INNOVATION: Reinvent schools to meet 21st century challenges
Innovative schools are able to quickly and effectively respond to rapidly changing local economies and labor markets. To begin with, innovative schools are able to use and adapt to technological innovation by providing students with access to new course offerings and advanced curricula. Second, we need to recognize that innovative schools are a product of innovative training and hiring practices. In particular, North Carolina’s schools can benefit from new initiatives to recruit and train outstanding principals to lead and manage schools. Likewise, innovative teacher recruitment strategies will insure that North Carolina’s students are being taught by our state’s best and brightest professionals. Finally, we need to make better use of our education dollars by streamlining the way we pay for educational programs and school construction costs.
– Encourage school districts to more effectively utilize online, or Internet-based, course offerings. Schools looking to add rigor to high school curricula in the areas of science, technology and engineering can use online schooling options. Small schools can use such options to maintain a broad array of course options at lower cost. Online or virtual schooling may also offer rapid remediation to students in danger of failing.
INNOVATIVE Principal Training:
What Voters Like:
|• Developing alternative certification programs to help alleviate teacher shortage (83%)
• Revising state school construction formula to target more funds to high growth areas and less to districts losing population (43% agree, 23% unsure)
– Expand training and mentoring opportunities for principals. Collaborate with local colleges and universities to ensure that leadership development programs teach management skills and provide ongoing structured training and mentoring opportunities that are linked to improving student outcomes and continue throughout a principal’s entire career. North Carolina’s Principal Fellows program helps to recruit and train new principals, but more can be done for principals once they are on the job.
– Require performance assessments for principal licensure. Currently, principals must hold a valid teaching license, complete a two-year master’s in school administration program, and pass a standardized test. Scenario-based interviews or portfolios would help insure that candidates are prepared to lead.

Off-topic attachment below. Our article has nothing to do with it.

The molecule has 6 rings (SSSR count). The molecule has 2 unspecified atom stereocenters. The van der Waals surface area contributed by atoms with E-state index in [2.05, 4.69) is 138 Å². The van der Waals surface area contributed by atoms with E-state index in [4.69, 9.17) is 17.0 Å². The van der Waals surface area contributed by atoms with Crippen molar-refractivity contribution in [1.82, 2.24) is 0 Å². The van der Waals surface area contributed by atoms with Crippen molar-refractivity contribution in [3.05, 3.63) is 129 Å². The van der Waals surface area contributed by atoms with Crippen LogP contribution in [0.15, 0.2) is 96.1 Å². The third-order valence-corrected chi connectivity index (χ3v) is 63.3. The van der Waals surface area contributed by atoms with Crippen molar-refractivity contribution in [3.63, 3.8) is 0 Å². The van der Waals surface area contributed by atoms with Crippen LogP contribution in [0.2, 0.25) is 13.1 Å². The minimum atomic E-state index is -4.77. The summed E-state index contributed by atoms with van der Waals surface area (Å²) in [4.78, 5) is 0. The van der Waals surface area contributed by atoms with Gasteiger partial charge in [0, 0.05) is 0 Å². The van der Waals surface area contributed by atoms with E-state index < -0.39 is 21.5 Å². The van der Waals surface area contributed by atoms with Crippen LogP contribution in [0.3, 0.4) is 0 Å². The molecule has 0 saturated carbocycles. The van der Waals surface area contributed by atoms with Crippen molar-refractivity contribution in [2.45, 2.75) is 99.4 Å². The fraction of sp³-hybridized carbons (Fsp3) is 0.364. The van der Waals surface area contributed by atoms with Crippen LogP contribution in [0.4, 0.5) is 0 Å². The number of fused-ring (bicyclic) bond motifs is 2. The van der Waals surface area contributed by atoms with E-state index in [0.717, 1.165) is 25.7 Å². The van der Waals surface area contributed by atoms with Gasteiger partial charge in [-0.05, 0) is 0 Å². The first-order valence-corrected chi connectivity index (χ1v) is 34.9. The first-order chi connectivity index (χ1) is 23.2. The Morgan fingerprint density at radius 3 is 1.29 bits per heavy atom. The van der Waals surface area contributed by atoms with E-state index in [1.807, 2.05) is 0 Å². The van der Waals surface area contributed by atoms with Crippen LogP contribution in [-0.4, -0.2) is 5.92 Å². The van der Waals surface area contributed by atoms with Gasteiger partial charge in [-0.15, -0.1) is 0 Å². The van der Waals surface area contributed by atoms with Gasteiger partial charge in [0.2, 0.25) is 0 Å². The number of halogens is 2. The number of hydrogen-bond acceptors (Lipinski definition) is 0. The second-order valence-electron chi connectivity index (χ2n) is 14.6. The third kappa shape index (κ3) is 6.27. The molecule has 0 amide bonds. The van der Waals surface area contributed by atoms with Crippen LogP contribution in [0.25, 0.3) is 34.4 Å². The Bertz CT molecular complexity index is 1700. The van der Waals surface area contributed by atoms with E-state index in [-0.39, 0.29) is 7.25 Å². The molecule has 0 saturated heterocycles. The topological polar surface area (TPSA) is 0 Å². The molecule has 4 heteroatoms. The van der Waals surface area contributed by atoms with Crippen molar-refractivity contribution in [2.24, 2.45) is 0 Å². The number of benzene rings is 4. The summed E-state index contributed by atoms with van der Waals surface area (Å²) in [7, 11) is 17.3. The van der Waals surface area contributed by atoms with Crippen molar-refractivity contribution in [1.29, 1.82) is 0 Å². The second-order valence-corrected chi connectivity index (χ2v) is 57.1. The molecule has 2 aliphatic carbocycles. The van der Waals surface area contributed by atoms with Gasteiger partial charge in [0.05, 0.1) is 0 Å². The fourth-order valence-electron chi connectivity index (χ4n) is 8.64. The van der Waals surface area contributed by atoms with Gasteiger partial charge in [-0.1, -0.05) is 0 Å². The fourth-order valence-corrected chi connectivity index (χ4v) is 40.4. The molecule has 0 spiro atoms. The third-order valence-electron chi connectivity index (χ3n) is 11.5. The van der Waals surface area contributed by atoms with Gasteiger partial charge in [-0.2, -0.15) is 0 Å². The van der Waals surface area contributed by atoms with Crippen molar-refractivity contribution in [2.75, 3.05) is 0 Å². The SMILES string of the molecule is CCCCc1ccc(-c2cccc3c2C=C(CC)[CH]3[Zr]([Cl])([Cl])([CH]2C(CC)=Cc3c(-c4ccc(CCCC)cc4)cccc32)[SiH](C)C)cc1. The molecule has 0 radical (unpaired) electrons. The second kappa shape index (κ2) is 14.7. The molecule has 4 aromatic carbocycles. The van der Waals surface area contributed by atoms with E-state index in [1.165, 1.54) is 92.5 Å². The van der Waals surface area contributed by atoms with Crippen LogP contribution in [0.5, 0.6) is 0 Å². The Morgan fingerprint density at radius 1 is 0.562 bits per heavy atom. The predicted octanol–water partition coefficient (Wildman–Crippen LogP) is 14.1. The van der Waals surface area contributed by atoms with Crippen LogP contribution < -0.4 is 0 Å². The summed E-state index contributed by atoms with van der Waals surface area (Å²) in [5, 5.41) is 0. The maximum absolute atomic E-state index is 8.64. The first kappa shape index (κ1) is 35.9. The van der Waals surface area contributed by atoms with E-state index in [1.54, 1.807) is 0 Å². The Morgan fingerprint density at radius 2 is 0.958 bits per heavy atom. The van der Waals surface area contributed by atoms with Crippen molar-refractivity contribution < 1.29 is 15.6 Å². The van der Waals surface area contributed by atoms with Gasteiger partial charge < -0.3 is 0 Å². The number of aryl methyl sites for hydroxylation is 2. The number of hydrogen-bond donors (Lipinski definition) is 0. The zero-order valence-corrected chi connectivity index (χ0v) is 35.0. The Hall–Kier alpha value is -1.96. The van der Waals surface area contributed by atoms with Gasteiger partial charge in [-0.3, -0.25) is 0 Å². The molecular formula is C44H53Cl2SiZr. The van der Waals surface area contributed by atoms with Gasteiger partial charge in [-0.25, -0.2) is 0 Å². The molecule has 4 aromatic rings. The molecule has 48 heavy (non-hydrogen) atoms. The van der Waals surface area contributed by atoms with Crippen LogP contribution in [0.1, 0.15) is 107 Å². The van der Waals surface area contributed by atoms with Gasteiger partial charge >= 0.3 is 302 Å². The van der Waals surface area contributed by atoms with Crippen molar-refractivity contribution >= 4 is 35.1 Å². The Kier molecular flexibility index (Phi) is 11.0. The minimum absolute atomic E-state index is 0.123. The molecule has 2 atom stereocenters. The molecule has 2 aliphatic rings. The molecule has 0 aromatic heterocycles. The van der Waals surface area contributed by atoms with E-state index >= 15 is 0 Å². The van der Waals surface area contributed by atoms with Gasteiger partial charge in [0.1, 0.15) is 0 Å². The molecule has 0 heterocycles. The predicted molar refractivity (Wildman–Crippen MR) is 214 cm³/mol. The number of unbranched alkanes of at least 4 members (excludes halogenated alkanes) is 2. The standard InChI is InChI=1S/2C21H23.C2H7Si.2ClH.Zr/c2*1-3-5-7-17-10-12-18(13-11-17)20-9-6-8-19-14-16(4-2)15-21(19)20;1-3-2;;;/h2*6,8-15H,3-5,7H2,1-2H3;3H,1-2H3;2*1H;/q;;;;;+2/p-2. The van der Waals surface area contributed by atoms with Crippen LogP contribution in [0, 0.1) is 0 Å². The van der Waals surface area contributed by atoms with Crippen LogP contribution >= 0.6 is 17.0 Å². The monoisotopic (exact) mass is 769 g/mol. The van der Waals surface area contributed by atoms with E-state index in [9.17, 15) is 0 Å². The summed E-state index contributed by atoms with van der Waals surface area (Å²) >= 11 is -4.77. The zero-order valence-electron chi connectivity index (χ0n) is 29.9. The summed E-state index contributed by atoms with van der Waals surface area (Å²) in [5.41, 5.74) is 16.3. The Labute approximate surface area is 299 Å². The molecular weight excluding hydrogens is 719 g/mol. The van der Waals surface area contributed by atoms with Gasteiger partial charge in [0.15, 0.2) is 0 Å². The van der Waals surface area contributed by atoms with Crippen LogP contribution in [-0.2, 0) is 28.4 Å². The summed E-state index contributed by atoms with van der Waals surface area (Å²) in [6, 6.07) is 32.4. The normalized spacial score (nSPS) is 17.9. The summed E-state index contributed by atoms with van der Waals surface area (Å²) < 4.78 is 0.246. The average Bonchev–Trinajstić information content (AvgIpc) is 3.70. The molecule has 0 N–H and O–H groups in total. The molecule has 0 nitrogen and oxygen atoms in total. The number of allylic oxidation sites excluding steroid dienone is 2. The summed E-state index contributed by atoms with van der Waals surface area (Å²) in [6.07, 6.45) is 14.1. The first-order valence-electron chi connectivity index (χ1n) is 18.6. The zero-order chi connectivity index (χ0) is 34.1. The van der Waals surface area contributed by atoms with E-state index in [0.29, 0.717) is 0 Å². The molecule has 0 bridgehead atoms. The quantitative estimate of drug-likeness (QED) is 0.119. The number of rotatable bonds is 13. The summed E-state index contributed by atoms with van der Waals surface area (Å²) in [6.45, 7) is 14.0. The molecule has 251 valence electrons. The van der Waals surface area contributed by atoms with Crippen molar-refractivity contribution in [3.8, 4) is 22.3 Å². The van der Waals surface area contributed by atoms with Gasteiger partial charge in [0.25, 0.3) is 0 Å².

– Divide the traditional principal duties – create one position for administrative management and another for instructional leadership.
INNOVATIVE Teacher Recruitment:
– Develop alternative certification programs for young people and mid-career professionals wanting to teach; expand reciprocity agreements for teachers trained in other states.
– Create financial and professional incentives for teachers to serve low-performing students and underserved schools.
– Offer tax incentives to encourage private sector companies to develop in-house programs that enable workers and retirees to transition into teaching.
– Implement weighted student funding (WSF) for financing public education. Such funding is weighted according to each student’s risk factors and follows the child from school to school.
– Revise the distribution formula for Public School Building Capital Funds to increase revenue for high growth districts and reduce revenue going to districts projected to lose population.
– Where current resources permit, use pay-as-you-go funding to save interest paid on debt and increase the amount of funds available for facility construction and other projects.
– In high growth areas, allow counties to secure school construction bonds with anticipated future property tax revenue generated from planned housing developments. Provide developers with incentives to set aside parcels in large developments for new schools.
– Secure school construction bonds using existing revenue streams – as Buncombe County has done.
– Effectively use existing space, public-private construction partnerships, year-round schools, public school choice, and virtual schools to ease overcrowding and the demand for new facilities. Learn from other states that have used these tools successfully to improve our own programs.
Innovative Teacher Training
|UTeach Teacher Preparation Program – University of Texas at Austin. UTeach is a highly successful teacher preparation program developed at the University of Texas-Austin to attract more mathematics, science and computer science undergraduates into teaching. The program is credited with doubling the number of mathematics and science majors certified to teach by the university. Following the initial success of the Austin program, the UTeach Institute was formed to partner with other colleges and universities to replicate the UTeach program at schools across the country. UTeach allows students to graduate in four years with a teaching certificate and a B.S. degree in mathematics or science. Unlike most teacher training programs that focus on generic education courses, UTeach includes a teaching and mentorship component guided by master teachers with extensive experience in the public schools. In addition, the program includes strong professional development courses that focus specifically on teaching mathematics and science. Currently, more than 70 teachers graduate per year from Austin, with 92 percent going on to teach. Four years later, 82 percent of UTeach graduates are still teaching. By comparison, only 60 percent of education graduates nationally are still teaching four years later. In December, the UTeach Institute awarded $2.4 million to 10 institutions of higher education in Arizona, California, Colorado, Florida, Kentucky, Pennsylvania and Texas to replicate the program.|